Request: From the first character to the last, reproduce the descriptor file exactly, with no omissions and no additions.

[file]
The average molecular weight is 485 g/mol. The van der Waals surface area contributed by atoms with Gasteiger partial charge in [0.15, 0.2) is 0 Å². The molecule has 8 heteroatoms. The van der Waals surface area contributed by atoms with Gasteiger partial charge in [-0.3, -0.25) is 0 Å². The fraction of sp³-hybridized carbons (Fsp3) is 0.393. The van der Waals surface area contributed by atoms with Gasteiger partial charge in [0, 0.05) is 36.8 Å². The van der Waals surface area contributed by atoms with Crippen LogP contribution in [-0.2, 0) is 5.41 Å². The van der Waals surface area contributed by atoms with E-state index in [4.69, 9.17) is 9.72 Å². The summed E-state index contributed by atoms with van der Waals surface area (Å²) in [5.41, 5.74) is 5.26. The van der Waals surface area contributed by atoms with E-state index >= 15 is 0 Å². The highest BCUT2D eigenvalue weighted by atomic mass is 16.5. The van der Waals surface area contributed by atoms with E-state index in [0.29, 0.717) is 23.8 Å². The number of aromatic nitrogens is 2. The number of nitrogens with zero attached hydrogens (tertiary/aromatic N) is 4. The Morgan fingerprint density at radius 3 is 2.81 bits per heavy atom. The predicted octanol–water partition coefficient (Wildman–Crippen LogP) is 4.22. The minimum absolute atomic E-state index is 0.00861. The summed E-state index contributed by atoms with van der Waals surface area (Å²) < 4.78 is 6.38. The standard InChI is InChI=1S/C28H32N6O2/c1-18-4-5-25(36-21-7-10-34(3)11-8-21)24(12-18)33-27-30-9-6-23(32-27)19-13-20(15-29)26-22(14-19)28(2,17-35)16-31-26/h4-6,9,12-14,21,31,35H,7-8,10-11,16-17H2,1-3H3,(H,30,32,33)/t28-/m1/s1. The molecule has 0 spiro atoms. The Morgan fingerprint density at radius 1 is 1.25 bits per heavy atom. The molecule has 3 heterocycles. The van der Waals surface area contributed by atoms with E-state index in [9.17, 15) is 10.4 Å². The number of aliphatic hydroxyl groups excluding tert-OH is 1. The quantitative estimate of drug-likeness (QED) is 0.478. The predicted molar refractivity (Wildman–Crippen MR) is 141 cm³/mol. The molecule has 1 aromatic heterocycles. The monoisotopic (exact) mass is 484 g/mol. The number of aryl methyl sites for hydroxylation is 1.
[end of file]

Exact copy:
The average molecular weight is 485 g/mol. The van der Waals surface area contributed by atoms with Gasteiger partial charge in [0.15, 0.2) is 0 Å². The molecule has 8 heteroatoms. The van der Waals surface area contributed by atoms with Gasteiger partial charge in [-0.3, -0.25) is 0 Å². The fraction of sp³-hybridized carbons (Fsp3) is 0.393. The van der Waals surface area contributed by atoms with Gasteiger partial charge in [0, 0.05) is 36.8 Å². The van der Waals surface area contributed by atoms with Crippen LogP contribution in [-0.2, 0) is 5.41 Å². The van der Waals surface area contributed by atoms with E-state index in [4.69, 9.17) is 9.72 Å². The summed E-state index contributed by atoms with van der Waals surface area (Å²) in [5.41, 5.74) is 5.26. The van der Waals surface area contributed by atoms with E-state index >= 15 is 0 Å². The highest BCUT2D eigenvalue weighted by atomic mass is 16.5. The van der Waals surface area contributed by atoms with E-state index in [0.29, 0.717) is 23.8 Å². The number of aromatic nitrogens is 2. The number of nitrogens with zero attached hydrogens (tertiary/aromatic N) is 4. The Morgan fingerprint density at radius 3 is 2.81 bits per heavy atom. The predicted octanol–water partition coefficient (Wildman–Crippen LogP) is 4.22. The minimum absolute atomic E-state index is 0.00861. The summed E-state index contributed by atoms with van der Waals surface area (Å²) < 4.78 is 6.38. The standard InChI is InChI=1S/C28H32N6O2/c1-18-4-5-25(36-21-7-10-34(3)11-8-21)24(12-18)33-27-30-9-6-23(32-27)19-13-20(15-29)26-22(14-19)28(2,17-35)16-31-26/h4-6,9,12-14,21,31,35H,7-8,10-11,16-17H2,1-3H3,(H,30,32,33)/t28-/m1/s1. The molecule has 0 spiro atoms. The Morgan fingerprint density at radius 1 is 1.25 bits per heavy atom. The molecule has 3 heterocycles. The van der Waals surface area contributed by atoms with E-state index in [9.17, 15) is 10.4 Å². The number of aliphatic hydroxyl groups excluding tert-OH is 1. The quantitative estimate of drug-likeness (QED) is 0.478. The predicted molar refractivity (Wildman–Crippen MR) is 141 cm³/mol. The molecule has 1 aromatic heterocycles. The monoisotopic (exact) mass is 484 g/mol. The number of aryl methyl sites for hydroxylation is 1.